A Diary on Information Theory (1969), presented as an actual diary found in the classroom of famed information theorist Alfréd Rényi in the late 1960s, is assumed to be a work of fiction by Rényi1, albeit one that doubles as a breezy introduction to a graduate-level field. The diary entry for the first "lecture," in its English translation, states2:
The lecturer indicated that the mathematical theory of information had come into being when it was realized that the flow of information can be expressed numerically in the same way as distance, time, mass, temperature, etc.
He explained this by referring to the game known as "Bar-kochba". (Translator's note: this game is similar to "Twenty Questions".)
One can measure the information needed to guess the message that the others have decided on by the number of questions required to get that information when one is using the most effective system of questioning. "Question", according to the rules of the game, means a question that can be answered with a "yes" or a "no". If we write the answers down by writing 1 for a "yes" and 0 for a "no", the answer-series (which characterizes uniquely the "something or somebody" we have to guess) is replaced by a sign sequences. The procedure is called coding and the sign sequences of 0's and 1's are called codewords. It is well known that every natural number can be expressed with ones and zeroes, i.e., written in the binary system.
The narrator probes further into Ralph Hartley's 1928 paper on information measurements, which is seen as a necessary prelude to the formulation of information theory by Claude Shannon in the 1940s. (Both Hartley and Shannon did this research as electrical engineers at Bell Labs.) Then the narrator returns to the Bar-kochba game:
I did some research on the Bar-kochba game to see who Bar-kochba was and why the game was named after him. In 135 B.C. [sic] the Jews started a war of independence against the Romans under the leadership of Bar Kochba (whose name means "Son of the Star"). The Romans, in superior numbers, laid siege to a fortress which was defended heroically by Bar Kochba at the head of a small garrison.
So far, this is historical fact. It is also said that Bar Kochba sent out a scout to the Roman camp who was captured and tortured, having his tongue cut out. He escaped from captivity and reported back to Bar Kochba, but being unable to talk, he couldn't tell in words what he had seen. Bar Kochba accordingly asked him questions which he could answer by nodding or shaking his head. Thus he acquired from his mute scout the information he needed to defend the fortress.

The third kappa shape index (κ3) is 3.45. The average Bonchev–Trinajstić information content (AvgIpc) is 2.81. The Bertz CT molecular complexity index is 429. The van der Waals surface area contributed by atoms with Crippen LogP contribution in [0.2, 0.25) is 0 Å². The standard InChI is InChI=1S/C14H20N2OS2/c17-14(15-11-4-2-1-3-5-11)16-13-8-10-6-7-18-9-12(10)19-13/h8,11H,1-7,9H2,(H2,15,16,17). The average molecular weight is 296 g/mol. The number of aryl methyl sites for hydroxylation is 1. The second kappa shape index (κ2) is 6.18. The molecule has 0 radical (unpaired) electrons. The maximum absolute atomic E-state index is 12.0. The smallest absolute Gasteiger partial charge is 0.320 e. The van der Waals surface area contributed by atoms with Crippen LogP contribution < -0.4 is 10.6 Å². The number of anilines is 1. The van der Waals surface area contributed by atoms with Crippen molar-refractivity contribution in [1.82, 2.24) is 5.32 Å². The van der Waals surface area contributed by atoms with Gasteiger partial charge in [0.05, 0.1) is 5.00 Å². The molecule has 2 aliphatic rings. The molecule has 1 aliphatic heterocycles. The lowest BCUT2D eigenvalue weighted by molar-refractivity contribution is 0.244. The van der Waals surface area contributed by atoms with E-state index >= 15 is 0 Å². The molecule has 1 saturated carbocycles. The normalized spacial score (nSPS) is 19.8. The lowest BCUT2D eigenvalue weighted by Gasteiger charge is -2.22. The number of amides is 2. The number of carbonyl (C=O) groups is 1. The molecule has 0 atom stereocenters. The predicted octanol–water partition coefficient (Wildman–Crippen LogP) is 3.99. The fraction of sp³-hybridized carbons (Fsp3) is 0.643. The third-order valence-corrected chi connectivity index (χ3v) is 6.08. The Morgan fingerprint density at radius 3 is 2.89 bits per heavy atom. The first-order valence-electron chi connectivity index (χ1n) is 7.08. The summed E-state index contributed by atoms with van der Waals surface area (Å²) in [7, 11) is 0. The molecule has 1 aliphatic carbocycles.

The only problem with this very persuasive story is that no historical source-book mentions it. The legend was probably made up by the person who invented the game but I couldn't trace who that was. It seems as though it came into being in Budapest at the beginning of this century. At any rate, the game was extremely popular in Budapest at that time, mostly among writers. Both Karinthy and Kosztolányi mention it several times in their writings. They were masters of the game, along with István Szomaházy.
It occurred to me that, if the story of Bar Kochba were true, then he would have been the forefather of information theory. But there is probably no historical foundation to this legend. Still, it would be interesting to find out how long it has been known that all information can be expressed with yes-no answers (can be coded into a sequence of two symbols).
Shannon's information theory uses probabilities, and, for the above problem of binary coding, discusses minimization of the number of bits sent on average, a problem later solved by David Huffman. However, this is not the problem that Simon bar Kochba would have wished to solve; his goal was to maximize the probability of successfully defending the fortress. This differs from the fundamental problem of binary coding in many ways, and the different approaches one must take for this and similar problems formed the basis for my doctoral thesis and subsequent papers.
1 Note that the device of claiming to publish a found document which the named author has only edited has a long tradition in literature, from Cervantes' Don Quixote de la Mancha to J.R.R. Tolkien's The Lord of the Rings.
2 A Diary is long out of print, so I am reproducing a short portion under United States fair use law; for research and scholarship uses only.